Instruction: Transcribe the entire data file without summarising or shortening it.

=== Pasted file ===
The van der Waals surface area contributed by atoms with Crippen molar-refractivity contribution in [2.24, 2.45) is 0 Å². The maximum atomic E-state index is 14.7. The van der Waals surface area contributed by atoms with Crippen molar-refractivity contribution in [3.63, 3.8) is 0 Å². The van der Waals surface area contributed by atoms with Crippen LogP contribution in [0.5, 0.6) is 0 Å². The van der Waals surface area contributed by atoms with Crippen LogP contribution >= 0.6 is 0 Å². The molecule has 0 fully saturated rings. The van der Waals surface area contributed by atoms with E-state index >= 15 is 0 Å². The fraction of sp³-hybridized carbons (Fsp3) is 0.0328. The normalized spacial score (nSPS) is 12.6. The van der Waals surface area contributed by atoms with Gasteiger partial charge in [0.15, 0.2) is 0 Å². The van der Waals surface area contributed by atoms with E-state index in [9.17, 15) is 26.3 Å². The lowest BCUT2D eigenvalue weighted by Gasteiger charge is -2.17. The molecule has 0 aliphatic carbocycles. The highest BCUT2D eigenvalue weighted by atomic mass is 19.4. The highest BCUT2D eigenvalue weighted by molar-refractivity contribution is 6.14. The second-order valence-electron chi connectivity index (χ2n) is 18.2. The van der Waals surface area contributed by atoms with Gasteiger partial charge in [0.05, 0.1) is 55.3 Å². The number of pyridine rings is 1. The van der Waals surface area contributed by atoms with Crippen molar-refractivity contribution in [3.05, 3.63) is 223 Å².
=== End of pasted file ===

The van der Waals surface area contributed by atoms with Crippen molar-refractivity contribution in [2.24, 2.45) is 0 Å². The maximum atomic E-state index is 14.7. The van der Waals surface area contributed by atoms with Crippen molar-refractivity contribution in [3.63, 3.8) is 0 Å². The van der Waals surface area contributed by atoms with Crippen LogP contribution in [0.5, 0.6) is 0 Å². The van der Waals surface area contributed by atoms with Crippen LogP contribution >= 0.6 is 0 Å². The molecule has 0 fully saturated rings. The van der Waals surface area contributed by atoms with E-state index >= 15 is 0 Å². The fraction of sp³-hybridized carbons (Fsp3) is 0.0328. The normalized spacial score (nSPS) is 12.6. The van der Waals surface area contributed by atoms with Gasteiger partial charge in [0.15, 0.2) is 0 Å². The van der Waals surface area contributed by atoms with E-state index in [9.17, 15) is 26.3 Å². The lowest BCUT2D eigenvalue weighted by Gasteiger charge is -2.17. The molecule has 0 aliphatic carbocycles. The highest BCUT2D eigenvalue weighted by atomic mass is 19.4. The highest BCUT2D eigenvalue weighted by molar-refractivity contribution is 6.14. The second-order valence-electron chi connectivity index (χ2n) is 18.2. The van der Waals surface area contributed by atoms with Gasteiger partial charge in [0.05, 0.1) is 55.3 Å². The number of pyridine rings is 1. The van der Waals surface area contributed by atoms with Crippen molar-refractivity contribution in [3.05, 3.63) is 223 Å².